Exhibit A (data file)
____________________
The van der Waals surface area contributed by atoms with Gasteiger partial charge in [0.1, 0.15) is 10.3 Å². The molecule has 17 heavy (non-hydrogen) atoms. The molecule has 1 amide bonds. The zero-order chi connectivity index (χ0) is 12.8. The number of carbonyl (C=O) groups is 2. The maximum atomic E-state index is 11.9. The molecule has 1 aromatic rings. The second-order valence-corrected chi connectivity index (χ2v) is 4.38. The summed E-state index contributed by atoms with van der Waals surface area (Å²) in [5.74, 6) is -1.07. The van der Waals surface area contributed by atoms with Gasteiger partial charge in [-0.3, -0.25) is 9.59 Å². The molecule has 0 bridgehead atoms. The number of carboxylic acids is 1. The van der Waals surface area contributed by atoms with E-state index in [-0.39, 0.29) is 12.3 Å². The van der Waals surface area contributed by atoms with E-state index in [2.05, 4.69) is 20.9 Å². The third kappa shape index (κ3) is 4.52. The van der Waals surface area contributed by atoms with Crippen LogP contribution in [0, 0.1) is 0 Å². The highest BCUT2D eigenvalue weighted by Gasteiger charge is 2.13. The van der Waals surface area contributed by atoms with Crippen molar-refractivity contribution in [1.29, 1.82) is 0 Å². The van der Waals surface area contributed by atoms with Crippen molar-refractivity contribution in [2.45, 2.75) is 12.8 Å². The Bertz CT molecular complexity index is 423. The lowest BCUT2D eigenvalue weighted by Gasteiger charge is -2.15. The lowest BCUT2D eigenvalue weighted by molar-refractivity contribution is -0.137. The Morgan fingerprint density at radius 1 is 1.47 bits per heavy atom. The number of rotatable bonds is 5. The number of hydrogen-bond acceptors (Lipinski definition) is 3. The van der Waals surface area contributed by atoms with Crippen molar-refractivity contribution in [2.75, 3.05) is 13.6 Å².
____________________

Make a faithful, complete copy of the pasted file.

The van der Waals surface area contributed by atoms with Gasteiger partial charge in [0.1, 0.15) is 10.3 Å². The molecule has 17 heavy (non-hydrogen) atoms. The molecule has 1 amide bonds. The zero-order chi connectivity index (χ0) is 12.8. The number of carbonyl (C=O) groups is 2. The maximum atomic E-state index is 11.9. The molecule has 1 aromatic rings. The second-order valence-corrected chi connectivity index (χ2v) is 4.38. The summed E-state index contributed by atoms with van der Waals surface area (Å²) in [5.74, 6) is -1.07. The van der Waals surface area contributed by atoms with Gasteiger partial charge in [-0.3, -0.25) is 9.59 Å². The molecule has 0 bridgehead atoms. The number of carboxylic acids is 1. The van der Waals surface area contributed by atoms with E-state index in [-0.39, 0.29) is 12.3 Å². The van der Waals surface area contributed by atoms with E-state index in [2.05, 4.69) is 20.9 Å². The third kappa shape index (κ3) is 4.52. The van der Waals surface area contributed by atoms with Crippen LogP contribution in [0, 0.1) is 0 Å². The highest BCUT2D eigenvalue weighted by Gasteiger charge is 2.13. The van der Waals surface area contributed by atoms with Crippen molar-refractivity contribution in [1.29, 1.82) is 0 Å². The van der Waals surface area contributed by atoms with Crippen molar-refractivity contribution in [2.45, 2.75) is 12.8 Å². The Bertz CT molecular complexity index is 423. The lowest BCUT2D eigenvalue weighted by Gasteiger charge is -2.15. The lowest BCUT2D eigenvalue weighted by molar-refractivity contribution is -0.137. The Morgan fingerprint density at radius 1 is 1.47 bits per heavy atom. The number of rotatable bonds is 5. The number of hydrogen-bond acceptors (Lipinski definition) is 3. The van der Waals surface area contributed by atoms with Crippen molar-refractivity contribution in [2.75, 3.05) is 13.6 Å².